Skip main navigation

The Norwegian calendar


The Gregorian calendar was first introduced in Norway in 1700.

In the calendar, we find marked both public holidays like the National day on May 17th, religious holidays like Christmas and Easter, and flag days.

The religious holidays comprise three days of celebrations: the eve and then a 1st and 2nd celebration day. The eve’s days are not holidays per se, but most people have a shorter working day.

For Christmas:
24.12. Julaften Christmas Eve
25.12. 1. ( første) juledag Christmas day
26.12. 2. ( andre ) juledag St. Stephen’s day – Boxing day
31.1. Nyttårsaften New Year’s eve
1.1. 1. nyttårsdag New Year’s
For Easter:
Skjærtorsdag Maundy Thursday
Langfredag Good Friday
Påskeaften Easter eve
1. påskedag Easter Sunday
2. påskedag Easter Monday
For Pentecost
Kristi himmelfartsdag Ascension day 39 days after Easter
Pinseaften Pentecost eve 48 days after Easter
1. pinsedag Pentecost 49 days after Easter
2. pinsedag Whit Monday 50 days after Easter
Public holidays of non religious character are:
1. ( første ) mai Labour day
17. ( syttende ) mai – Grunnlovsdagen National day – Constitution day
Flag days are dates when the Norwegian state flag is flown by all branches of government and state agencies. Civilians are also encouraged to display the national flag on these days.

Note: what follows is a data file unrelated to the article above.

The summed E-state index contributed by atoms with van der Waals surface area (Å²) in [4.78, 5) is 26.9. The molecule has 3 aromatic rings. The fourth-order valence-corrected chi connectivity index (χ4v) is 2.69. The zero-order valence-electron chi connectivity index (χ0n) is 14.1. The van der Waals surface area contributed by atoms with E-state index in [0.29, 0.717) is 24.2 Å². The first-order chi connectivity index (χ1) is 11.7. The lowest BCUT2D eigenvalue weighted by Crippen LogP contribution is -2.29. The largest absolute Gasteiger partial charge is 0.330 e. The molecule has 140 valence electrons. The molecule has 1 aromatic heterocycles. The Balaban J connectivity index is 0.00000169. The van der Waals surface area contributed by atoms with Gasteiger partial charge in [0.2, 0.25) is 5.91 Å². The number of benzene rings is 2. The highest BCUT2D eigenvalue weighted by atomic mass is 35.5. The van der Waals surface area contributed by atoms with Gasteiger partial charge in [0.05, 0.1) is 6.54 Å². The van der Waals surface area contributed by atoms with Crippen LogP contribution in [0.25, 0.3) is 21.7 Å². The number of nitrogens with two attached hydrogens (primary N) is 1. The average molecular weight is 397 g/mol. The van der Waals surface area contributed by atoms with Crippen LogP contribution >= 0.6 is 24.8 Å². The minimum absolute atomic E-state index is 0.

The flag is flown on the birthday of a member of the Norwegian Royal House, on some Christian holidays and on the dates of significant events of Norwegian history.
On the National Day of the Sami people on February 6th both state institutions and civilians are encouraged but not required to fly the Sami flag in addition to the Norwegian flag.
In Norway, it is also very common to fly the Norwegian flag on private occasions like birthdays, christenings, confirmations, weddings or an important private celebration.

Flag days are marked on the calendar, so if you are in Norway and you see flags flying in the wind you can just double check with the calendar which occasion it is.

17th of May

Oslo – 17th of May parade
This article is from the free online

Norwegian for Beginners 1

Created by
FutureLearn - Learning For Life

Our purpose is to transform access to education.

We offer a diverse selection of courses from leading universities and cultural institutions from around the world. These are delivered one step at a time, and are accessible on mobile, tablet and desktop, so you can fit learning around your life.

We believe learning should be an enjoyable, social experience, so our courses offer the opportunity to discuss what you’re learning with others as you go, helping you make fresh discoveries and form new ideas.
You can unlock new opportunities with unlimited access to hundreds of online short courses for a year by subscribing to our Unlimited package. Build your knowledge with top universities and organisations.

Learn more about how FutureLearn is transforming access to education